The now-familiar story of a couple surviving the grief of a child's death receives a brave new treatment in director Shawn Ku's Beautiful Boy, one of the few such pictures that successfully contextualizes its tragedy with urgency and emotional rawness without crumbling into maudlin melodrama. Oscar-caliber performances from Michael Sheen and Maria Bello will likely go unacknowledged at awards time, because distributor Anchor Bay typically treats its theatrical releases as low-key lead-ins to its core home entertainment business. Expect tepid returns from a brief theatrical release as per usual.
Their marriage already strained under the usual array of mid-life pressures, Kate and Bill (Bello and Sheen) are thrown into further emotional disarray when word that a rampage suicide shooter has killed students at the college their son Sammy (Kyle Gallner of TV's Smallville and CSI: NY) attends. If Sammy isn't the one last thread holding them together, he certainly becomes that thread for several tense minutes as they desperately try to confirm his safety and whereabouts. It's only when the police show up at their door that the savage truth presents itself—Sammy was the shooter.
The ninety minutes that follow are brutal, honest, difficult and profoundly affecting in ways that movies rarely ever are. As Kate and Bill struggle to make sense of Sammy's actions they find themselves unexpectedly drawn together, violently pushed apart, repeatedly forced to question themselves and each other, bewildered by life, beset by guilt and haunted by repeated second-guessing of what they might have done wrong in the rearing of their deeply troubled son.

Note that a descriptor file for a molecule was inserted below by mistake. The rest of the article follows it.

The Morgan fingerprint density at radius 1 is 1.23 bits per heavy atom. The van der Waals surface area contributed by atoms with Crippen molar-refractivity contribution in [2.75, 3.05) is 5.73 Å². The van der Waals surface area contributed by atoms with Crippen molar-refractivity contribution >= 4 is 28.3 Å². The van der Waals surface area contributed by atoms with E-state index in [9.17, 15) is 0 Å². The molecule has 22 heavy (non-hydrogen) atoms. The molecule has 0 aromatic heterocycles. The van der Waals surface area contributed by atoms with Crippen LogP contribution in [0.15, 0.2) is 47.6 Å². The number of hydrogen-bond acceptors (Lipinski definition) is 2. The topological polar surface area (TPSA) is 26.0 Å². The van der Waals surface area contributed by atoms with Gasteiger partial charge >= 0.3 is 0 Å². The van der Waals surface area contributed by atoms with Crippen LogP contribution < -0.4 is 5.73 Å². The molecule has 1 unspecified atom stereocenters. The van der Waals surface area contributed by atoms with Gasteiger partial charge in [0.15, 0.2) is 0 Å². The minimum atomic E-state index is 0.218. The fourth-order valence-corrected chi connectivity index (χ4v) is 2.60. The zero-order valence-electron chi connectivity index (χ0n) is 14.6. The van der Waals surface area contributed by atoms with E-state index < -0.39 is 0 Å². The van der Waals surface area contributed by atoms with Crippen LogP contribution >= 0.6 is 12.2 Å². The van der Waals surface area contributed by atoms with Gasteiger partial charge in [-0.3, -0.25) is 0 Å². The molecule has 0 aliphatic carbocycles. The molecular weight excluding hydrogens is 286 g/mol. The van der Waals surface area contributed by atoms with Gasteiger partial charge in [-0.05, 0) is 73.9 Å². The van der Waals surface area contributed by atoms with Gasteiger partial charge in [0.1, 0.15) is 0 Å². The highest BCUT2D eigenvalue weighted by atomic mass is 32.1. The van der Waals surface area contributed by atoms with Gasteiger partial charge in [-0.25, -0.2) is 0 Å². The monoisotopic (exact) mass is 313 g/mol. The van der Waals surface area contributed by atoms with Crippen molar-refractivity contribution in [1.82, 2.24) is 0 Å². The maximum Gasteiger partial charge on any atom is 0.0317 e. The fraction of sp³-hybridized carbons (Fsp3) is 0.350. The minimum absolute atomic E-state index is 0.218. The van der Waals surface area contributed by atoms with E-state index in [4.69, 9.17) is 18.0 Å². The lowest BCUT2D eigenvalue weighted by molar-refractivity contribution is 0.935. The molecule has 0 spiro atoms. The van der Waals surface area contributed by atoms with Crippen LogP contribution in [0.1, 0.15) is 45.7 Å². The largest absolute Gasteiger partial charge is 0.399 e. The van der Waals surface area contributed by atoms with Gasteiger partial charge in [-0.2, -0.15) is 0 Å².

Director Shawn Ku—a former dancer and choreographer whose only previous directing effort was the MTV movie The American Mall—shows an astonishing aptitude for exploring the less obvious emotional tangents of the tragedy—the words that typically go unsaid the private, quiet moments of doubt, grief, shame and anger are rarely glimpsed outside the reflection of a vanity mirror. It's a harrowing journey somehow made palpable by the recognition that two of the greatest living actors are operating at peak capacity in the process. For Sheen, who has seen his star rise precipitously over the last several years with marquee performances in such films as The Queen and Frost/Nixon, this is hardly a surprise. But for the chronically underrated Bello, whose performances in such films as A History of Violence, The Cooler and World Trade Center have repeatedly failed to push her to the next level, it's a sobering and somewhat melancholic reminder of just how astonishingly good she really is.
Obvious similarities to two Oscar-nominated films from 2010—Blue Valentine and Rabbit Hole—may end up inadvertently handicapping Beautiful Boy with a certain level of audience "sympathy fatigue," even though Shawn Ku's film is, in many respects, the superior effort. Long term, however, this may prove to the picture's advantage given that Anchor Bay tends to be a more attentive steward of catalog titles than the major studios. Nonetheless, as summertime counterprogramming, Beautiful Boy is a discerning film lover's off-season tonic, regardless of where, when or how it's seen. What matters most is simply that it be seen.
Distributor: Anchor Bay Entertainment
Cast: Michael Sheen, Maria Bello, Kyle Gallner, Alan Tudyk
Director: Shawn Ku
Screenwriter: Shawn Ku, Michael Armbruster
Producers: Lee Clay, Eric Gozlan
Rating: R for some language and a scene of sexuality.
Running time: 100 min.
Release date: June 3 ltd.